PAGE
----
Tuesday, September 19, 2006

A really bad case of gas

"Amaranth LLC, a multibillion-dollar hedge fund, is likely to be down more than $2 billion year-to-date after a fall in volatile natural gas futures last week, underscoring the risks of energy investments in a year that has seen many funds perform poorly." (Need a ticket)

Amaranth Says Funds Lost 50% This Month on Gas Trades
``We are in discussions with our prime brokers and other counterparties and are working to protect our investors while meeting the obligations of our creditors,'' Nick Maounis, the 43- year-old founder of the Greenwich, Connecticut-based firm, said in a letter to investors obtained by Bloomberg News. The funds, which had gained 26 percent through August, are down at least 35 percent for the year, or about $4.6 billion.

Amaranth, which made so-called spread trades that try to profit from price discrepancies among futures contracts, is at least the second hedge fund to be hurt by this year's tumble in natural gas. Last month, MotherRock LP, a $400 million fund run by former New York Mercantile Exchange President Robert ``Bo'' Collins, went bust after natural-gas futures fell 68 percent from their Dec. 13 peak.

``The speed with which leveraged funds can evaporate is mind boggling,'' said Mark Williams, a professor of finance and economics at Boston University specializing in energy markets.

Earlier this month, Amaranth, named for an imaginary flower that never fades, bought a portfolio of gas trades from ABN Amro Holding NV that the Dutch bank took over from MotherRock. ABN Amro had lent MotherRock $60 million, and is still owed money by the fund.

Insight Into Amaranth's Steep Loss
By Bill Feingold

This morning's news about Amaranth Advisors' catastrophic natural gas losses is probably the most shocking thing I've read in my career. Evidently the firm, one of the largest hedge-fund operators around, took a huge bath in natural gas that caused its performance to go from, according to published reports, up almost 30 percent at the end of August to possibly down more than 35 percent year-to-date.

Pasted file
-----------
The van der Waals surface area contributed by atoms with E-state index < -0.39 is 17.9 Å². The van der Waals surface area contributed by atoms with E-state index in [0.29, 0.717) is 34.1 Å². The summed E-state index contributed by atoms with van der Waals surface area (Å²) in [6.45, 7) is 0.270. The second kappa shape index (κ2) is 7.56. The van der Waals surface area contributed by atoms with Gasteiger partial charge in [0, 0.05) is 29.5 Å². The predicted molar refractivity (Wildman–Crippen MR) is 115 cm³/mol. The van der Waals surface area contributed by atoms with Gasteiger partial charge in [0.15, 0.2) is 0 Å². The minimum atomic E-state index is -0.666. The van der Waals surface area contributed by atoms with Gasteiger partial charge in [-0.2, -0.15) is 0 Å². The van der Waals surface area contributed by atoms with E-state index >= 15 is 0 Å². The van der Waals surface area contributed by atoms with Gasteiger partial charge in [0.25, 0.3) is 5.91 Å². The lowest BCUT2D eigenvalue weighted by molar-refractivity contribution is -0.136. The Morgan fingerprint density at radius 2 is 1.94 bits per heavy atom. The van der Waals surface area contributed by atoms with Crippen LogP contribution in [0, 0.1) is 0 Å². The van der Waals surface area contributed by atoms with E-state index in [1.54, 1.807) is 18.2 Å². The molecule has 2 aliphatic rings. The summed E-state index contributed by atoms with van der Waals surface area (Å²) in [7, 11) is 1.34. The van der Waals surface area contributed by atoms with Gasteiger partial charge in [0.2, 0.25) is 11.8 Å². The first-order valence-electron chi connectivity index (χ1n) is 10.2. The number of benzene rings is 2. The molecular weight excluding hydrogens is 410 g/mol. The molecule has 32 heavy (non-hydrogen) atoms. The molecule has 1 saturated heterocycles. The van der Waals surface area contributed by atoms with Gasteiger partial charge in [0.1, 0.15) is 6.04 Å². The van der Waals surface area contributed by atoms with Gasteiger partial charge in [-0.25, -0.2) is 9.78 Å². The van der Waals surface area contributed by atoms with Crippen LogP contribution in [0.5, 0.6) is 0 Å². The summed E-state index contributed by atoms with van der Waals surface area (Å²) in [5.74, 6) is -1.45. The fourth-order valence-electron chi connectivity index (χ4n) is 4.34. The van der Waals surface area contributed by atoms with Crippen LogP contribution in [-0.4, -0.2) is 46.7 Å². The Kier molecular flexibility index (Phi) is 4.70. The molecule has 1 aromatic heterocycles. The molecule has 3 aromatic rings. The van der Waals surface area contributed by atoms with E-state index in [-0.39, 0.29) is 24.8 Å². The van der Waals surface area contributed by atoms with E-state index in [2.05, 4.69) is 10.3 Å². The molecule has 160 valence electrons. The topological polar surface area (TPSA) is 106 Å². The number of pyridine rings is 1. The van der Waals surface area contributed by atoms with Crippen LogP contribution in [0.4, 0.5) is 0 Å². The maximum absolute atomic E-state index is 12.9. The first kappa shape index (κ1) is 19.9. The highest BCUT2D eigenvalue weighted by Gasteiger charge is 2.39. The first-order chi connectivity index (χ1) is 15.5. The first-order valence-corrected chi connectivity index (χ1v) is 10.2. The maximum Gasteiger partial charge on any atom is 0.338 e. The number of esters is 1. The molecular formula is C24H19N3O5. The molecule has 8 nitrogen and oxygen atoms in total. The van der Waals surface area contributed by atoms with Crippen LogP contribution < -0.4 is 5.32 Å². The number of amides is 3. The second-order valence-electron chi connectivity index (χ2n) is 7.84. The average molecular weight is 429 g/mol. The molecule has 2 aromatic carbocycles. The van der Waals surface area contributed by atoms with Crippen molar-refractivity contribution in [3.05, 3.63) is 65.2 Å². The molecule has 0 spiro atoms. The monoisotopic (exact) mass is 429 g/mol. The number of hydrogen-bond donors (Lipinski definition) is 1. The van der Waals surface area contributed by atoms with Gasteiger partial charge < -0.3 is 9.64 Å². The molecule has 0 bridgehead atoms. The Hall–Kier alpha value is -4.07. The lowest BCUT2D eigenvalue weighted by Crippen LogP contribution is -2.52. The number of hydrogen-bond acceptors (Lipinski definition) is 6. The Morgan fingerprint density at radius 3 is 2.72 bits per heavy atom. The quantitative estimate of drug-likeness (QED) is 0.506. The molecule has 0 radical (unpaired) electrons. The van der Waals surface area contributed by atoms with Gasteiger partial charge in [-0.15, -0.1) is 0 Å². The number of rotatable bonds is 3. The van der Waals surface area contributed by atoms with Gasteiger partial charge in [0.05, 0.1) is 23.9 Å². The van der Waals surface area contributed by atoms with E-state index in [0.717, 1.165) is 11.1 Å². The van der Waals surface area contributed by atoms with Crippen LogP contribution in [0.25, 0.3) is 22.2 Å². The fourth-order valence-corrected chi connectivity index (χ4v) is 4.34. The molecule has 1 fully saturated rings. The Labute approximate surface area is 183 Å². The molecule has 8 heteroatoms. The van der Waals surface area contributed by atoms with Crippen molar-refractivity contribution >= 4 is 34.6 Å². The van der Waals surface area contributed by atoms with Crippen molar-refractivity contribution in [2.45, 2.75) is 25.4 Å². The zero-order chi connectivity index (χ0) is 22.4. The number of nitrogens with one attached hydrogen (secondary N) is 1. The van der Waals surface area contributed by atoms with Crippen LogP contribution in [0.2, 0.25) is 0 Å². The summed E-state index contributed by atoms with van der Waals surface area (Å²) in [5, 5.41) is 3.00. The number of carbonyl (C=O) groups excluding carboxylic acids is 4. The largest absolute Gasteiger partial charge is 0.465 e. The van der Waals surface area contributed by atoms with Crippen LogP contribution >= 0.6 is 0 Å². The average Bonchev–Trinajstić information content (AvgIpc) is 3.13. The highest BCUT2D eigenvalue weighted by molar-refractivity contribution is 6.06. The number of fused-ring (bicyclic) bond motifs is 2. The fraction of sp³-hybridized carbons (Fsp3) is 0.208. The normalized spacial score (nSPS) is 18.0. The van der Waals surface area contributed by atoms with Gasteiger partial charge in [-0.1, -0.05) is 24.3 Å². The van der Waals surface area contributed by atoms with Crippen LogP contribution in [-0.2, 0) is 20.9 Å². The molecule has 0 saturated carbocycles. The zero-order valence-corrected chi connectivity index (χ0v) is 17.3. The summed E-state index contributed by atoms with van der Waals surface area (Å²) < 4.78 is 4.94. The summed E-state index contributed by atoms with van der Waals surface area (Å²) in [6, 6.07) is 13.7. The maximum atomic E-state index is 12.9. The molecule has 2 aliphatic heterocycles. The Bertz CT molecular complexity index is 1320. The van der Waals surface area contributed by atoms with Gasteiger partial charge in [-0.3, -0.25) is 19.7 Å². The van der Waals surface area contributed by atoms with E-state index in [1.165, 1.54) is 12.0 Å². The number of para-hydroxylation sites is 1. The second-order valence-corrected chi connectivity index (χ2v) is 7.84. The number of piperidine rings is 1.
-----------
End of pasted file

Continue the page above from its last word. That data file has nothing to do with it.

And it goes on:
This would be shocking enough for a small fund, but is particularly astonishing for a huge firm (assets reportedly near $10 billion) and one whose expertise has been in very different areas. One has to assume that a large part of last week's natural-gas losses were triggered by forced Amaranth sales made to meet margin calls.

Nick Maounis, who founded and runs Amaranth, is a convertible-bond guy and a very good one. He got started in the mid-1980s on a small proprietary trading desk and went to Paloma Partners, a dominant hedge-fund family specializing in convertibles, several years later. In 2000 he spun off Amaranth from Paloma and had grown the firm spectacularly up until this remarkable setback. Maounis is known, among other things, for the annual Final-Four party he holds at his Greenwich mansion.

Understanding Risks in Hedge Funds
By Bill Feingold

Most hedge funds (and I cannot prove this, given how opaque the market is, but I do speak from experience) try to generate moderate, steady returns. They seek to do so while having as little correlation as possible to the biggest and most liquid markets (e.g. the S&P 500, Treasury bonds). The theory is that it's extremely easy nowadays to gain exposure to those markets, and the only real service a hedge fund can provide is either to add a lot more return for relatively little incremental risk, or to provide comparable returns to the big liquid markets with substantially less risk. Risk is typically defined as variability in month-over-month or year-over-year returns, which is often referred to as "volatility."

Now, it's certainly true that some hedge funds actively seek greater risk than you find in the S&P 500 or Treasurys, because they think the returns they can generate justify it. Portfolio theory argues that if you can put together a bunch of investments whose returns are uncorrelated with one another, it may not matter if taken individually they are quite risky. It's the classic case of the whole being much better than the sum of the parts.